On February 18 Mason played against Wichita State in an ESPN BracketBusters game.[8]  Teams who could potentially be “bracket busters,” or play better than expected by pundits, in the NCAA Tournament are showcased during this weekend.  Always scheduled shortly before Selection Sunday, the BracketBusters series is designed to give up-and-coming programs national exposure and increase their chances of being selected to compete as an at-large bid in the NCAA Tournament.   Mason won in its 2006 BracketBusters game against the home-standing Wichita State University Shockers by a score of 70-67.[9]  Out of all fifty games played during the Bracketbusters, the Mason vs. Wichita State event had the second biggest attendance, a partisan crowd of over 10,000 Shockers faithful.  The contest was also Mason’s second nationally televised basketball game in the University’s history. This win catapulted George Mason into the ESPN/USA Today Coaches Top 25 poll.

Armed with an impressive season record, the Patriots traveled to Richmond for the CAA Tournament.[10]  Mason faced Hofstra University in the semifinals.  Though the Patriots led the Pride at the half by four points, Hofstra finished stronger to win 58-49.  The game also ended on a sour note, as Mason’s starting point guard, Tony Skinn, was ejected late in the game for punching a Hofstra player. Hofstra and UNC-Wilmington would meet in the tournament championship game.  Despite the fact that Mason’s CAA Tournament loss meant the team would not receive an automatic bid to the NCAA Tournament, Coach Larranaga believed the team’s record, especially the long win streak and the impressive win in a hostile environment at Wichita, would convince the tournament’s selection committee to allow George Mason a spot in the tournament.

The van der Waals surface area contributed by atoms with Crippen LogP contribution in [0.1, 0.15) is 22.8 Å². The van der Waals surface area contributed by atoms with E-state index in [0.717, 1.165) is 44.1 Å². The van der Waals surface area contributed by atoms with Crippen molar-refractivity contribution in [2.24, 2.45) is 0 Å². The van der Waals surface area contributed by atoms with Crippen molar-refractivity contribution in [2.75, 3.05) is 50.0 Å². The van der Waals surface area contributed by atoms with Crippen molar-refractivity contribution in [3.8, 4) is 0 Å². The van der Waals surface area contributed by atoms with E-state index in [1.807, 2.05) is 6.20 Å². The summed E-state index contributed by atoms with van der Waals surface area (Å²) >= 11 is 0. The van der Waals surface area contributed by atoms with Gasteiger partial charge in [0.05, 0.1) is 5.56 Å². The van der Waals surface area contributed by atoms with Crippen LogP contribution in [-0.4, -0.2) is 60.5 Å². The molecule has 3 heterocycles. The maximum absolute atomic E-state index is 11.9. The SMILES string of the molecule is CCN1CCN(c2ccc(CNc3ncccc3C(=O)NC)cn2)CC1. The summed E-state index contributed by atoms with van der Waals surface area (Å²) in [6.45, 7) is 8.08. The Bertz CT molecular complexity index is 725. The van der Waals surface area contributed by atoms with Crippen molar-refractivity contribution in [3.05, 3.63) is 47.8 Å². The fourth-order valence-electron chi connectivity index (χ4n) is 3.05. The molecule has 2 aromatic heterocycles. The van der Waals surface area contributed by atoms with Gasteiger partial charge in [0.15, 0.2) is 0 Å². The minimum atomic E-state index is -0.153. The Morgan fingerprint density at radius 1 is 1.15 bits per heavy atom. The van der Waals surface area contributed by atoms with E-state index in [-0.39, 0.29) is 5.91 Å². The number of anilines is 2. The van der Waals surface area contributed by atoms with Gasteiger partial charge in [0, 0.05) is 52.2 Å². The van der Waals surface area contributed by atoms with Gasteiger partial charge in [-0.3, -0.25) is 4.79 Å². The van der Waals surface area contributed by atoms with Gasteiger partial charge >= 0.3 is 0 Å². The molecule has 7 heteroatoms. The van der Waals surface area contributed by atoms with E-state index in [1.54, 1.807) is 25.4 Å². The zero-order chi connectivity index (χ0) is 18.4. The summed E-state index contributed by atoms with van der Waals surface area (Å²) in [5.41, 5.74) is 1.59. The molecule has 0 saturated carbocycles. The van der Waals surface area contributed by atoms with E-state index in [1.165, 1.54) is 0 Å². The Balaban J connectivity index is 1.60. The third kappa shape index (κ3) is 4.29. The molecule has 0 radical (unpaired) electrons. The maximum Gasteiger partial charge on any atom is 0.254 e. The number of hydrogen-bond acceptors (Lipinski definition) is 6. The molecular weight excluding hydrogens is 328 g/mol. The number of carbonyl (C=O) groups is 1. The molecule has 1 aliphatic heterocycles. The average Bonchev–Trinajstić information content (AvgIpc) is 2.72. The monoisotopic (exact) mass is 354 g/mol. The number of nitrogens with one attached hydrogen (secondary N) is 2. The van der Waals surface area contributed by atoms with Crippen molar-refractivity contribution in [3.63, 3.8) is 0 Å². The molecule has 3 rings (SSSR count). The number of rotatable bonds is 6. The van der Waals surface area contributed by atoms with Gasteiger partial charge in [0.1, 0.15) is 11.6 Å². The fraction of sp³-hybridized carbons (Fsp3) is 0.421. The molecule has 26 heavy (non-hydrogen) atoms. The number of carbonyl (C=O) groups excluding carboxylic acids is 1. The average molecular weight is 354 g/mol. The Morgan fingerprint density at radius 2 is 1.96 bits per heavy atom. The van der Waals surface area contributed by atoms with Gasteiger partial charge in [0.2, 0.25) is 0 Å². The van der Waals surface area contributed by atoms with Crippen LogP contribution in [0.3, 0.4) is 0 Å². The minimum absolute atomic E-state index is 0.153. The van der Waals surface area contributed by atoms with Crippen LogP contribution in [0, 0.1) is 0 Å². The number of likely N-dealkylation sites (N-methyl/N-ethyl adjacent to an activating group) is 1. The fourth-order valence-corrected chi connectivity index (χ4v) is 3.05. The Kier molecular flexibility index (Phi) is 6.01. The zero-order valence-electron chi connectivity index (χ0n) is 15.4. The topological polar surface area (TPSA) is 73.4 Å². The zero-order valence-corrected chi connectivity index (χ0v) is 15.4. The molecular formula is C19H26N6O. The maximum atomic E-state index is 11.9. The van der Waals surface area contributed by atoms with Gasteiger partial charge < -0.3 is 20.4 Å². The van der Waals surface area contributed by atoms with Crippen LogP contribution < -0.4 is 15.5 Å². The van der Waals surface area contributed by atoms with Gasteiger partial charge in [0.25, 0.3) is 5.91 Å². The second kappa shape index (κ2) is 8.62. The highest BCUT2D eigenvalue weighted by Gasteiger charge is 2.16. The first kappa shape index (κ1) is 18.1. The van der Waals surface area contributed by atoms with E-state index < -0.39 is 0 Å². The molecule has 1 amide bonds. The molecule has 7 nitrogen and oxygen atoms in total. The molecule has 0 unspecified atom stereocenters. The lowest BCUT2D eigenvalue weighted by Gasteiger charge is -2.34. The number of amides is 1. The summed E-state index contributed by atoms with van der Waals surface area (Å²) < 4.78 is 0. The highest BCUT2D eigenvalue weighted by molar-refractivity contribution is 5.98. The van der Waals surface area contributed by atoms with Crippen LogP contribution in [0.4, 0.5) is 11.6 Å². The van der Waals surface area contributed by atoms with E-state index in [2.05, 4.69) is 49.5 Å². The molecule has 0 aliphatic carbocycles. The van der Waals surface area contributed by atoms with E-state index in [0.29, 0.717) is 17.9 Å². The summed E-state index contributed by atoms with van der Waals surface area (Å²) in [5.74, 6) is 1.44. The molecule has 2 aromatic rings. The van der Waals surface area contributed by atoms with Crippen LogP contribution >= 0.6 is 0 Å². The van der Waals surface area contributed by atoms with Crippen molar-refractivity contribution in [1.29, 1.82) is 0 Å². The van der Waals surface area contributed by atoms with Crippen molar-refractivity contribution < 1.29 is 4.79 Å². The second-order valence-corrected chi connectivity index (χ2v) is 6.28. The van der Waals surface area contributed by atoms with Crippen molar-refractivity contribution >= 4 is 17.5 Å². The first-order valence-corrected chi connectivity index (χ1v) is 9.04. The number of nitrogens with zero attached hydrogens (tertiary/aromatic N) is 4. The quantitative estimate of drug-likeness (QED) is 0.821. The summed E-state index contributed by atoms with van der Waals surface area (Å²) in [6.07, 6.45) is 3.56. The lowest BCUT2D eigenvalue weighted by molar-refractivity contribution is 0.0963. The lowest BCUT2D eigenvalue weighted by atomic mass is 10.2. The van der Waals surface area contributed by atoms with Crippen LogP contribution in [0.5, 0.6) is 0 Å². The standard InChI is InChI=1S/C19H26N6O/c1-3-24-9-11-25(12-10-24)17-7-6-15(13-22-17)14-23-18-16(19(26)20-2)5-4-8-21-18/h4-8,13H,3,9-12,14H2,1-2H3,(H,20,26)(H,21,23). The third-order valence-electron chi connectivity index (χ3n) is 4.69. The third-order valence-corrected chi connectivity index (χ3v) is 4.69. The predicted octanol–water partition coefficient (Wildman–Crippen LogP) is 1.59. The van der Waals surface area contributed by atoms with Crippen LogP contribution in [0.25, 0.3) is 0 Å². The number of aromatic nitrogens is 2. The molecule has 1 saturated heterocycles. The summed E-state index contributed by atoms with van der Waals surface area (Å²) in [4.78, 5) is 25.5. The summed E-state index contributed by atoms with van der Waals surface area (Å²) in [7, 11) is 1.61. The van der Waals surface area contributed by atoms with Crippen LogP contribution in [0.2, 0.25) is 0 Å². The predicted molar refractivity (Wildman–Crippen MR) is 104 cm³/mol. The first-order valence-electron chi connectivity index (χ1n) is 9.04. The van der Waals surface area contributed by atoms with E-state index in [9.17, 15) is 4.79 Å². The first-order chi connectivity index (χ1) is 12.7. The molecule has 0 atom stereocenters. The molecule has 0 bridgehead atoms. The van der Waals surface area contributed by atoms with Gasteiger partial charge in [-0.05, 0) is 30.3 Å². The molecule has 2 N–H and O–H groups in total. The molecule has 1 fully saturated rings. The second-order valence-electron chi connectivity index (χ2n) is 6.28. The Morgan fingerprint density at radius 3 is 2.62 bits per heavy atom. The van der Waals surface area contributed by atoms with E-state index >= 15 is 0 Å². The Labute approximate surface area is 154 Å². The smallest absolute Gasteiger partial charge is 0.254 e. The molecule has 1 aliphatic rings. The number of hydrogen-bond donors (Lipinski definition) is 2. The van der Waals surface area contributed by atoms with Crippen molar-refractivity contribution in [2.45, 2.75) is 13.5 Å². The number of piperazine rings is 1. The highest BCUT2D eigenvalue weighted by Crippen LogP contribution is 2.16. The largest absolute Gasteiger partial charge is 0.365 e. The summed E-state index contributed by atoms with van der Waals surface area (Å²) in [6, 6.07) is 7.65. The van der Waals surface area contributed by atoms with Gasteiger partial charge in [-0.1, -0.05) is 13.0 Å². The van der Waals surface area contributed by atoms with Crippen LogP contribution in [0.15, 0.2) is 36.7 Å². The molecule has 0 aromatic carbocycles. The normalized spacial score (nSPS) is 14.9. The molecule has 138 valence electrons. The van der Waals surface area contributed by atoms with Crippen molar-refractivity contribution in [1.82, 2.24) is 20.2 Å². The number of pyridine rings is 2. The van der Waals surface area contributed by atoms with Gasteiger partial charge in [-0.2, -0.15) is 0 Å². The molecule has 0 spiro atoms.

Mason was surprisingly selected as an 11th seed.[11]  Immediately, college basketball experts criticized the selection, questioning the wisdom of the Selection Committee.  In their first game, the Patriots faced Michigan State, a team which was the National Champion in 1979 and 2000 and had reached the Final Four a year earlier.  George Mason won the game 75-65, while Skinn served a one-game suspension.  In the next game the Patriots defeated North Carolina, a five time national champion and the winner of the previous year’s tournament, by a score of 65-60.  In less than one week, Mason had reached the NCAA Sweet Sixteen and became the most successful basketball team in the University’s history.  Mason next defeated Wichita State by a score of 63-55 to advance to the Regional Championship at the Verizon Center in downtown Washington D.C. The Patriots won against the top-seeded University of Connecticut in overtime by just two points.[12]  By winning what was characterized by Washington Wizards owner Abe Pollin as one of the most exciting basketball games he’d ever seen,[13] George Mason moved on to the Final Four in Indianapolis.